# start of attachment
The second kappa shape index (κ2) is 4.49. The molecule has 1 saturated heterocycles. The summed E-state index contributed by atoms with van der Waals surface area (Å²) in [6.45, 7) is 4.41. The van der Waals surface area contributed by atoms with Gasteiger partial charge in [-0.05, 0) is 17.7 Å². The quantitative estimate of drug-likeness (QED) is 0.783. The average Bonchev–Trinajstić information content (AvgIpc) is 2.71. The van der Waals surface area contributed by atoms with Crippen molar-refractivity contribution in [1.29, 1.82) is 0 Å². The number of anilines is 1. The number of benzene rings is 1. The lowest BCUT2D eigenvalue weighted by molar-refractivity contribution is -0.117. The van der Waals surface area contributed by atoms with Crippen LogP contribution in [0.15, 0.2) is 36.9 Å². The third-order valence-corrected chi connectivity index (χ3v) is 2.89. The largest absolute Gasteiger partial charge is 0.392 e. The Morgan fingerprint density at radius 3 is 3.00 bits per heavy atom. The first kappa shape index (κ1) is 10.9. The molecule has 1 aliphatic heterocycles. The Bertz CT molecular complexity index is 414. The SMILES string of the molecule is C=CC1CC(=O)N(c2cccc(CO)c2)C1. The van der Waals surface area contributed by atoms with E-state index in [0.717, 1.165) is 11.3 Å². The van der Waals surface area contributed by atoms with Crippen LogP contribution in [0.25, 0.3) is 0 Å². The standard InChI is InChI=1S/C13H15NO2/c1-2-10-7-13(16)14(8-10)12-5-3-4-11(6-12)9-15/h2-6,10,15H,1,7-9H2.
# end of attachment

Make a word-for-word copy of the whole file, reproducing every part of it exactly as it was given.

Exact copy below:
The second kappa shape index (κ2) is 4.49. The molecule has 1 saturated heterocycles. The summed E-state index contributed by atoms with van der Waals surface area (Å²) in [6.45, 7) is 4.41. The van der Waals surface area contributed by atoms with Gasteiger partial charge in [-0.05, 0) is 17.7 Å². The quantitative estimate of drug-likeness (QED) is 0.783. The average Bonchev–Trinajstić information content (AvgIpc) is 2.71. The van der Waals surface area contributed by atoms with Crippen molar-refractivity contribution in [1.29, 1.82) is 0 Å². The number of anilines is 1. The number of benzene rings is 1. The lowest BCUT2D eigenvalue weighted by molar-refractivity contribution is -0.117. The van der Waals surface area contributed by atoms with Crippen LogP contribution in [0.15, 0.2) is 36.9 Å². The third-order valence-corrected chi connectivity index (χ3v) is 2.89. The largest absolute Gasteiger partial charge is 0.392 e. The Morgan fingerprint density at radius 3 is 3.00 bits per heavy atom. The first kappa shape index (κ1) is 10.9. The molecule has 1 aliphatic heterocycles. The Bertz CT molecular complexity index is 414. The SMILES string of the molecule is C=CC1CC(=O)N(c2cccc(CO)c2)C1. The van der Waals surface area contributed by atoms with E-state index in [0.717, 1.165) is 11.3 Å². The van der Waals surface area contributed by atoms with Crippen LogP contribution in [0.25, 0.3) is 0 Å². The standard InChI is InChI=1S/C13H15NO2/c1-2-10-7-13(16)14(8-10)12-5-3-4-11(6-12)9-15/h2-6,10,15H,1,7-9H2.